Monday, 25 October 2010

Interview with me at Fieralingue

I was pleased to be asked by Anny Ballardini to take part in a series of interviews with poetry publishers at Fieralingue:


Q: Are there any parameters by which you understand the political correctness of a literary work? Could you please describe them? Could you give some examples based on the books you published?

A: I can’t really answer the question, as I don’t believe that poetry that thinks of itself as political is of any urgent relevance to the aesthetics of poetry, which has always been my main concern. I assume that some of those poets who write what they call political poetry hope it will have some interest philosophically, if nothing else. Few would expect it to bring about political change.

The failure of the high profile and well-supported political protest song “movement” in the USA in the 1960s should be an indication that if such a popular and internationally well-publicised mass movement as that failed, then certainly “political” poetry (avant-garde or otherwise) has little hope of success.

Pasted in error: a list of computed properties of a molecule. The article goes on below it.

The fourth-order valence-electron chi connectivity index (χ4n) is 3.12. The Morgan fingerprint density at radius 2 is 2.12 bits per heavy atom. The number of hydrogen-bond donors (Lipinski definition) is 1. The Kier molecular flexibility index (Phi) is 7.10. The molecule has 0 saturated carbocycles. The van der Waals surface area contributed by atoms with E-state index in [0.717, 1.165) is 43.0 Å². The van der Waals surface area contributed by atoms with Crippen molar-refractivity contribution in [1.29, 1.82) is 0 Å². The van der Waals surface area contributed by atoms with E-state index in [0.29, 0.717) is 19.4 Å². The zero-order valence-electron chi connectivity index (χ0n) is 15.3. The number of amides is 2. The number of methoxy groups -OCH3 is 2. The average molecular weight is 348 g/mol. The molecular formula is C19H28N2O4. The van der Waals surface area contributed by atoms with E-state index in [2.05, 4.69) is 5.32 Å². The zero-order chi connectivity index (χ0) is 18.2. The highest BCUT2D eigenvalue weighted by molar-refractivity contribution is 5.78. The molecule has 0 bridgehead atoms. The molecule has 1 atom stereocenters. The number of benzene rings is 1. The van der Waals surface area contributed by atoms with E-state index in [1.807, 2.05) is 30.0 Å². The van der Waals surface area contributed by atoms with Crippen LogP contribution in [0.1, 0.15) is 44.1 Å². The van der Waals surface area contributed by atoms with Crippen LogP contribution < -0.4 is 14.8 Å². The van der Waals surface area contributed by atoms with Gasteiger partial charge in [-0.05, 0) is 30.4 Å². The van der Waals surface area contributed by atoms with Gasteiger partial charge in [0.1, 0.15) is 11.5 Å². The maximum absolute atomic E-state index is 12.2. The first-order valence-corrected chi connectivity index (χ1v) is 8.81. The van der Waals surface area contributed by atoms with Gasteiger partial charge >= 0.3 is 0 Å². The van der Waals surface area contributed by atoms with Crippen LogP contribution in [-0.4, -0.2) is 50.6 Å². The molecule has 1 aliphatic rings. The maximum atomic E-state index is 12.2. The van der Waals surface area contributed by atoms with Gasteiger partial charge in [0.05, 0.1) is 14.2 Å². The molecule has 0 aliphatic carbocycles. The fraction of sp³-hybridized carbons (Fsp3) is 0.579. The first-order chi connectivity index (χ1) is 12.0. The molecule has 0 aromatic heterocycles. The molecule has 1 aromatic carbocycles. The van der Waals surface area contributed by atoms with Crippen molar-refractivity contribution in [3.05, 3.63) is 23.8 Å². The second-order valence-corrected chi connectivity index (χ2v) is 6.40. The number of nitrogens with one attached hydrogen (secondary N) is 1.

Q: With the general economic crisis that has hit not only the U.S.A., what is your forecast on the future of the book?

A: I think the future of printed books will be that they will still be available but for mainly archival purposes, and for collectors of beautiful objects. There may also be a market for them as gifts for special occasions such as weddings, christenings and other rights of passage celebrations. But as a utility, printed books will be used rarely when devises such as Kindle become as ubiquitous and as affordable as digital wristwatches.